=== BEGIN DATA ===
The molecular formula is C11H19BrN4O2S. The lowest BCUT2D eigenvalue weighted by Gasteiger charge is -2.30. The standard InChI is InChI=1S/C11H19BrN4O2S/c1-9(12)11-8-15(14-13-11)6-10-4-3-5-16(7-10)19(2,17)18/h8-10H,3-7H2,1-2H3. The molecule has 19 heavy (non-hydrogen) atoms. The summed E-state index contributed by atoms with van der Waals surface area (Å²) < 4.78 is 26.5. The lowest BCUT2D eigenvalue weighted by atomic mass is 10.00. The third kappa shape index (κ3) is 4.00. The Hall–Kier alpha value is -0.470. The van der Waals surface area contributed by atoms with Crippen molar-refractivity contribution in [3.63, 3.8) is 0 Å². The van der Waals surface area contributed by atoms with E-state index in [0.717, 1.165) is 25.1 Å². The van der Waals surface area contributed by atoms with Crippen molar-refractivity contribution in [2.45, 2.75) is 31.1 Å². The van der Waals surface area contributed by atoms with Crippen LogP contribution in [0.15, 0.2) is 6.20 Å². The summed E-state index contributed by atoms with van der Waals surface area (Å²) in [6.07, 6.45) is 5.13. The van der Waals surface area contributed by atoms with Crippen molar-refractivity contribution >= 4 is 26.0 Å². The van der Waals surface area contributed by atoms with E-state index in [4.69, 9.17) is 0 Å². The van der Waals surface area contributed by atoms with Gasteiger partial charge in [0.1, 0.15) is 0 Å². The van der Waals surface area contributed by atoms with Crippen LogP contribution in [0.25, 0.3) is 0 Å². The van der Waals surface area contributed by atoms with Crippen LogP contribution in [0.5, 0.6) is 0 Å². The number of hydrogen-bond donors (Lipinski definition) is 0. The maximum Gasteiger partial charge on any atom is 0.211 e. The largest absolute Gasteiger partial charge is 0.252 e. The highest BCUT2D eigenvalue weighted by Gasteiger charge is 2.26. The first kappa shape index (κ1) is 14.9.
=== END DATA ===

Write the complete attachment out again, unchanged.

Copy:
The molecular formula is C11H19BrN4O2S. The lowest BCUT2D eigenvalue weighted by Gasteiger charge is -2.30. The standard InChI is InChI=1S/C11H19BrN4O2S/c1-9(12)11-8-15(14-13-11)6-10-4-3-5-16(7-10)19(2,17)18/h8-10H,3-7H2,1-2H3. The molecule has 19 heavy (non-hydrogen) atoms. The summed E-state index contributed by atoms with van der Waals surface area (Å²) < 4.78 is 26.5. The lowest BCUT2D eigenvalue weighted by atomic mass is 10.00. The third kappa shape index (κ3) is 4.00. The Hall–Kier alpha value is -0.470. The van der Waals surface area contributed by atoms with Crippen molar-refractivity contribution in [3.63, 3.8) is 0 Å². The van der Waals surface area contributed by atoms with E-state index in [0.717, 1.165) is 25.1 Å². The van der Waals surface area contributed by atoms with Crippen molar-refractivity contribution in [2.45, 2.75) is 31.1 Å². The van der Waals surface area contributed by atoms with Crippen LogP contribution in [0.15, 0.2) is 6.20 Å². The summed E-state index contributed by atoms with van der Waals surface area (Å²) in [6.07, 6.45) is 5.13. The van der Waals surface area contributed by atoms with Crippen molar-refractivity contribution >= 4 is 26.0 Å². The van der Waals surface area contributed by atoms with E-state index in [4.69, 9.17) is 0 Å². The van der Waals surface area contributed by atoms with Gasteiger partial charge in [0.1, 0.15) is 0 Å². The van der Waals surface area contributed by atoms with Crippen LogP contribution in [0.25, 0.3) is 0 Å². The van der Waals surface area contributed by atoms with Crippen LogP contribution in [0.5, 0.6) is 0 Å². The number of hydrogen-bond donors (Lipinski definition) is 0. The maximum Gasteiger partial charge on any atom is 0.211 e. The largest absolute Gasteiger partial charge is 0.252 e. The highest BCUT2D eigenvalue weighted by Gasteiger charge is 2.26. The first kappa shape index (κ1) is 14.9.